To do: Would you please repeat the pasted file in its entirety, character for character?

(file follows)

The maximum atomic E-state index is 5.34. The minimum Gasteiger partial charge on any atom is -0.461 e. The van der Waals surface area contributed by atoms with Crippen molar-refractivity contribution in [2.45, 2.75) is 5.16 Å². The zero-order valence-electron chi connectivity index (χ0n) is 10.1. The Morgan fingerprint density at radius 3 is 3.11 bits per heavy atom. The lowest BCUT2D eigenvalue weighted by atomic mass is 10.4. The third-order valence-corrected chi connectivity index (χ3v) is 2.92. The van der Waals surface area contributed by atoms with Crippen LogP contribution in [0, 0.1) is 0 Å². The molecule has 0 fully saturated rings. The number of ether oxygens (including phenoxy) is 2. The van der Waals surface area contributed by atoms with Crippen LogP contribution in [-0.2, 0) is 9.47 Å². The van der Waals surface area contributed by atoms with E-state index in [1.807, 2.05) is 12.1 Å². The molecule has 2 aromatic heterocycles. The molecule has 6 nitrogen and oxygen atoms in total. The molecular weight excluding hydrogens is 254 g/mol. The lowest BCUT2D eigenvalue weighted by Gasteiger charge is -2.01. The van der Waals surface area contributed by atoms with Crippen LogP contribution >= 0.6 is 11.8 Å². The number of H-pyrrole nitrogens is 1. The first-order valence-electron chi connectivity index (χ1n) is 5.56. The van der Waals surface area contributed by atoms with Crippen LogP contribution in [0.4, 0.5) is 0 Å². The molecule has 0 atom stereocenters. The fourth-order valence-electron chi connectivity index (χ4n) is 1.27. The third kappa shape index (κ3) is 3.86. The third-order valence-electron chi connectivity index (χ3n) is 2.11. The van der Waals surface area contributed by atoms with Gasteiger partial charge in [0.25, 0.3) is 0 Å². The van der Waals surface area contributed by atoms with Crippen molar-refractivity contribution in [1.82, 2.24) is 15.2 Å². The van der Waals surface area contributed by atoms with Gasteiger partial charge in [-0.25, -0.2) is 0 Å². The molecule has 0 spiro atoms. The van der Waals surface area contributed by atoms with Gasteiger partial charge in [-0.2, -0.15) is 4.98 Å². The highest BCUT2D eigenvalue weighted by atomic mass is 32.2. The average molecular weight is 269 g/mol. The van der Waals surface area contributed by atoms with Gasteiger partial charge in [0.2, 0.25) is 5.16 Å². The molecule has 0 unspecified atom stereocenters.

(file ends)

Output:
The maximum atomic E-state index is 5.34. The minimum Gasteiger partial charge on any atom is -0.461 e. The van der Waals surface area contributed by atoms with Crippen molar-refractivity contribution in [2.45, 2.75) is 5.16 Å². The zero-order valence-electron chi connectivity index (χ0n) is 10.1. The Morgan fingerprint density at radius 3 is 3.11 bits per heavy atom. The lowest BCUT2D eigenvalue weighted by atomic mass is 10.4. The third-order valence-corrected chi connectivity index (χ3v) is 2.92. The van der Waals surface area contributed by atoms with Crippen LogP contribution in [0, 0.1) is 0 Å². The molecule has 0 fully saturated rings. The number of ether oxygens (including phenoxy) is 2. The van der Waals surface area contributed by atoms with Crippen LogP contribution in [-0.2, 0) is 9.47 Å². The van der Waals surface area contributed by atoms with E-state index in [1.807, 2.05) is 12.1 Å². The molecule has 2 aromatic heterocycles. The molecule has 6 nitrogen and oxygen atoms in total. The molecular weight excluding hydrogens is 254 g/mol. The lowest BCUT2D eigenvalue weighted by Gasteiger charge is -2.01. The van der Waals surface area contributed by atoms with Crippen LogP contribution >= 0.6 is 11.8 Å². The number of H-pyrrole nitrogens is 1. The first-order valence-electron chi connectivity index (χ1n) is 5.56. The van der Waals surface area contributed by atoms with Crippen LogP contribution in [0.4, 0.5) is 0 Å². The molecule has 0 atom stereocenters. The fourth-order valence-electron chi connectivity index (χ4n) is 1.27. The third kappa shape index (κ3) is 3.86. The third-order valence-electron chi connectivity index (χ3n) is 2.11. The van der Waals surface area contributed by atoms with Gasteiger partial charge in [0.25, 0.3) is 0 Å². The van der Waals surface area contributed by atoms with Crippen molar-refractivity contribution in [1.82, 2.24) is 15.2 Å². The van der Waals surface area contributed by atoms with Gasteiger partial charge in [-0.25, -0.2) is 0 Å². The molecule has 0 spiro atoms. The van der Waals surface area contributed by atoms with Gasteiger partial charge in [-0.2, -0.15) is 4.98 Å². The highest BCUT2D eigenvalue weighted by atomic mass is 32.2. The average molecular weight is 269 g/mol. The van der Waals surface area contributed by atoms with Gasteiger partial charge in [0.2, 0.25) is 5.16 Å². The molecule has 0 unspecified atom stereocenters.